This claim was not preserved for appellate review because Defendant did not include it in her motion for new trial, so Defendant now requests plain error review. Under Rule 30.20, "plain errors affecting substantial rights may be considered in the discretion of the court when the court finds that manifest injustice or miscarriage of justice has resulted therefrom." Rule 30.20, Missouri Court Rules (2015). Plain error review involves a two-step process. State v. Phillips, 319 S.W.3d 471, 476 (Mo. App. S.D. 2010). First, the appellate court considers whether the trial court committed "evident, obvious, and clear error affecting the defendant's substantial rights[.]" Id. Then, the appellate court considers whether the plain error actually resulted in manifest injustice or a miscarriage of justice. Id. The defendant bears the burden of proving plain error, and "[a] claim of plain error places a much greater burden on a defendant than an assertion of prejudicial error." State v. Castoe, 357 S.W.3d 305, 310 (Mo. App. S.D. 2012) (quoting State v. Wright, 216 S.W.3d 196, 199 (Mo. App. S.D. 2007)). We review this case for plain error.

"The 'well-established general rule' concerning the admission of evidence of prior criminal acts 'is that proof of the commission of separate and distinct crimes is not admissible unless such proof has some legitimate tendency to directly establish the defendant's guilt of the charge for which he is on trial.'" State v. Vorhees, 248 S.W.3d 585, 587 (Mo. banc 2008) (quoting State v. Reese, 274 S.W.2d 304, 307 (Mo. banc 1954)). However, such evidence "is admissible if the evidence is logically relevant, in that it has some legitimate tendency to establish directly the accused's guilt of the charges for which he is on trial, and if the evidence is legally relevant, [that is, ] that its probative value outweighs its prejudicial effect." State v. Rehberg, 919 S.W.2d 543, 548 (Mo. App. W.D. 1995). The court in Rehberg went on to explain:

Evidence of uncharged crimes has been held to be logically and legally relevant and, therefore, admissible to show (1) motive; (2) intent; (3) the absence of mistake or accident; (4) a common scheme or plan embracing the commission of two or more crimes so related to each other that proof of one tends to establish the other; or (5) the identity of the person charged with the commission of the crime on trial.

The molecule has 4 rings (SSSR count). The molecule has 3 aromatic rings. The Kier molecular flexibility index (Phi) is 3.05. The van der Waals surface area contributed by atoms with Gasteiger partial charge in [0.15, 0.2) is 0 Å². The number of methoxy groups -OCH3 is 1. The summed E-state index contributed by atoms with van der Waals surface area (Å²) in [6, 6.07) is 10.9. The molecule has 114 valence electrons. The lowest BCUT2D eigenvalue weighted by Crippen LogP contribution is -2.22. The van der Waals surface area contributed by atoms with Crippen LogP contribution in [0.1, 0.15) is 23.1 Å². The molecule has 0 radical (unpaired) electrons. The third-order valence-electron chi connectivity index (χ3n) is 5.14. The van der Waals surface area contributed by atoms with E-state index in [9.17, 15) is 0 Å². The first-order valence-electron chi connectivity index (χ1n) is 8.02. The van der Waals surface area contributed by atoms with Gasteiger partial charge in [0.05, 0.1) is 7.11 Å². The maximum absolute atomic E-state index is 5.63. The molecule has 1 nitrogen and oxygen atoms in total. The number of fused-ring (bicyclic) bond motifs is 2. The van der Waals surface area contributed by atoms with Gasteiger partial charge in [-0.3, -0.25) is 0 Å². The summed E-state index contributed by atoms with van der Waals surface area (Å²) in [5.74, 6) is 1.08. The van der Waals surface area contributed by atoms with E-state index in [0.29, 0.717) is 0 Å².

The evidence in this case was offered to prove Defendant's intent and knowledge. "In order for intent and absence of mistake or accident to serve as the basis for the admission of evidence of similar uncharged crimes, it is necessary that those be legitimate issues in the case." State v. Frezzell, 251 S.W.3d 380, 386 (Mo. App. E.D. 2008) (quoting State v. Aye, 927 S.W.2d 951, 955 (Mo. App. E.D. 1996)). In cases involving stolen property, one way intent becomes an issue is when the defendant claims he or she did not know the property was stolen. See State v. Stallings, 406 S.W.3d 499 (Mo. App. W.D. 2013). In the present case, Defendant's argument was that she did not know Mr. Eaton was stealing the trailer. Thus, Defendant's intent was at issue in the case.

The prosecutor's questions regarding Defendant's prior convictions were limited to showing the implausibility of Defendant's claim that she did not know Mr. Eaton was stealing the trailer. Defendant's prior convictions all stemmed from theft-related crimes Defendant and Mr. Eaton committed together and which were committed around the same time as this charge occurred. Furthermore, Defendant had already pled guilty to those crimes. The fact that Defendant and Mr. Eaton acted together to commit the other crimes and that Defendant admitted through her pleas of guilt to those crimes that she had knowingly and voluntarily participated in those crimes cast doubt on Defendant's claim in this case that she did not know Mr. Eaton was stealing and that she had no intent to steal the trailer. The trial court did not err in admitting the evidence regarding Defendant's prior theft-related convictions.

In an attempt to rebut this conclusion, Defendant compares this case to State v. Stallings, 406 S.W.3d 499 (Mo. App. W.D. 2013); State v. Frezzell, 251 S.W.3d 380 (Mo. App. E.D. 2008); and State v. Nelson, 178 S.W.3d 638 (Mo. App. E.D. 2005). Each of those cases is distinguishable from the present case.

In Nelson and Frezzell, the defendants did not present a defense based on the lack of intent. Nelson, 178 S.W.3d at 643; Frezzell, 251 S.W.3d at 386. Stallings did involve a case where the defendant's intent was in issue, but in Stallings, the State did not elicit details showing the relevant similarities between the prior crimes and the crime being tried. Stallings, 406 S.W.3d at 505. The prosecutor in Stallings simply made a propensity-to-commit-a-crime argument. Id. Here, in contrast, the State did inquire regarding the relevant similarities between the prior crimes and the crime being tried. In this case, the State introduced evidence to rebut Defendant's claim, based on Mr. Eaton's testimony, that Defendant did not know the property was stolen and had no intent to steal the trailer. That Defendant had previously committed the prior theft-related offenses with Mr. Eaton permitted the jury to find that Defendant intended to steal the trailer.

Defendant's sole point is denied.


The trial court's judgment is affirmed.